Children with Dogs



I cannot help myself but laugh at this dog’s revenge. Many people are not bothered or don’t see the problem with the girl in this video and how what she is doing to that dog is not okay. Taking a serious turn, I am not okay with people who allow their “pets” to be kicked, tortured, pulled on, or smothered in any way. Dogs…and any pets for that matter are living, breathing beings and they are not punching bags, WWE wrestlers, or toys. This happens far too often. I can give a few suggestions that might help you determine, which, if any dog is right for your home…especially if you have children.

Here are some things you should know about the interaction of children and dogs. Choosing the right dog for your particular situation and personalities and activity level is extremely important. Maybe you like how Border Collies or Australian Shepherds look. But let’s say you live in an apartment building and will have limited time to spend with the dog and to be able to get them outdoor exercise. In that scenario, I would say a Border Collie or Aussie are not right for your particular home. They are breeds that are mentally, high functioning dogs, that require LOTS of exercise and/or the ability to work. The same goes for choosing a dog based off of your children.


As a general rule, if your children are under 6 years old, you should know that bringing a pup into that family dynamic will require extra care and training on both the dog and the child’s part. If the parent is not just getting a pup because “they think their kid wants one” or because “it would be good for the kids” and the parent is 100 percent committed to giving that puppy the time and attentions it needs, then go for it!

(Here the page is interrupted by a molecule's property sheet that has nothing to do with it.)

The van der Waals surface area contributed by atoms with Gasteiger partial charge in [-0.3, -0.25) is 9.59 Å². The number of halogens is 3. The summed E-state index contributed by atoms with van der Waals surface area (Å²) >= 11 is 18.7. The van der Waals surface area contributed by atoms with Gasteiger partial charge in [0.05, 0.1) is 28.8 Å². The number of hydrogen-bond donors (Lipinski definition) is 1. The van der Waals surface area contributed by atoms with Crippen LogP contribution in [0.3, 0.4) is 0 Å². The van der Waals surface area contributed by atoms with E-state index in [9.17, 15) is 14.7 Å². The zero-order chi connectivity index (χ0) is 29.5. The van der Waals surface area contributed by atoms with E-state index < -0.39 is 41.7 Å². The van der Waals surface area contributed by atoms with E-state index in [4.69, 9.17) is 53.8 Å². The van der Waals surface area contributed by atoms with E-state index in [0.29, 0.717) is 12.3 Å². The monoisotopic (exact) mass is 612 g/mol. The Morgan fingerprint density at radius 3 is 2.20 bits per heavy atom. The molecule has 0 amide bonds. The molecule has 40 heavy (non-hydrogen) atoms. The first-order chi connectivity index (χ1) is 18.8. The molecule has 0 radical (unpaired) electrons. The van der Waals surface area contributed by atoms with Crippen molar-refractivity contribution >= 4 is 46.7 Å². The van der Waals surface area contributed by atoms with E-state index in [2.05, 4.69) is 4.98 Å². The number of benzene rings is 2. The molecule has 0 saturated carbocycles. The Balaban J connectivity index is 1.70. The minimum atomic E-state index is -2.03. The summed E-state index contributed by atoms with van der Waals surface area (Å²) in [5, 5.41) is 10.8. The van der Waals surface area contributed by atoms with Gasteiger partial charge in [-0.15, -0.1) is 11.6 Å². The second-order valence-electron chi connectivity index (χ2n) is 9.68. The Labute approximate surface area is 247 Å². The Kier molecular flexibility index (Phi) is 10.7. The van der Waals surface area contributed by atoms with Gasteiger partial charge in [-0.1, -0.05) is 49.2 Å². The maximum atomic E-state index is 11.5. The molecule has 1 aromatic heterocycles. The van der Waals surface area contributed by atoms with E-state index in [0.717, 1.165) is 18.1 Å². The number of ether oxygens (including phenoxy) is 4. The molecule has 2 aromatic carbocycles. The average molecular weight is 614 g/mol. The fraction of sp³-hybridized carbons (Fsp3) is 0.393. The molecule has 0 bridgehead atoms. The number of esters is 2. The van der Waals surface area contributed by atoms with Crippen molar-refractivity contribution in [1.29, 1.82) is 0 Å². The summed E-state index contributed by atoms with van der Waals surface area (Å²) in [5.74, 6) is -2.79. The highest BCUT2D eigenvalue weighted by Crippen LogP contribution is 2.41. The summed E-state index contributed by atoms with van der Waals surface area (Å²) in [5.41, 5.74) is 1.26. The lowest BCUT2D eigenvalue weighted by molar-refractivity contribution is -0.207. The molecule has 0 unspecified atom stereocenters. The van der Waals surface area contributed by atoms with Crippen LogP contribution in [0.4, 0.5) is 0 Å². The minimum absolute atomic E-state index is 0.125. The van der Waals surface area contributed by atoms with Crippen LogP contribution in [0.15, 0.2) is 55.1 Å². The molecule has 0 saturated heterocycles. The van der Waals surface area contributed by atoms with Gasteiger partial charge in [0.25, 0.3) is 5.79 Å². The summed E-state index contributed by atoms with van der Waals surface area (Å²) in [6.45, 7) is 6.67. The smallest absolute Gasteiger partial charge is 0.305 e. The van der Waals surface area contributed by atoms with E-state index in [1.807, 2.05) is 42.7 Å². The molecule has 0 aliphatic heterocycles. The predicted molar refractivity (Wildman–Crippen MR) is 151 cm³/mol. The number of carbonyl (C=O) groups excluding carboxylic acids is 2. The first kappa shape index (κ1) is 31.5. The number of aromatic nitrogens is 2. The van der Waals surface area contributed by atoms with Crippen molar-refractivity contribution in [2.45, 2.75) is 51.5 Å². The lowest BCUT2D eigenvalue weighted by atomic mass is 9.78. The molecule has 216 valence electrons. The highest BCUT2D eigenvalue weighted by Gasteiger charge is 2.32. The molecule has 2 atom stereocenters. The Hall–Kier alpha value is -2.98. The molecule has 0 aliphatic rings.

As a general rule, when you first bring a new puppy into the home, allow it a few days to adjust and get comfortable with the settings before children smother it and play, play, play all the time. That will significantly reduce the stress the dog is feeling and in turn can prevent overreactions the dog may have towards the child. When dogs bite it’s usually out of stress or fear.

Luckily the dog being harassed in this video is a Boxer. Boxers in general tend to be more affectionate towards people they are around often and are sturdy and calm enough to handle the screaming, running, craziness that sometimes a small child can bring their way. This Boxer is clearly just letting the girl know, I don’t appreciate you kicking me. I’m not going to bite you. I’ll just bury you instead. He’s just telling her, I’m the pack boss, not you. Of course, if you are having problems getting your children and pup to get along and respect each other, some training courses are always the best option.


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Callie Farr

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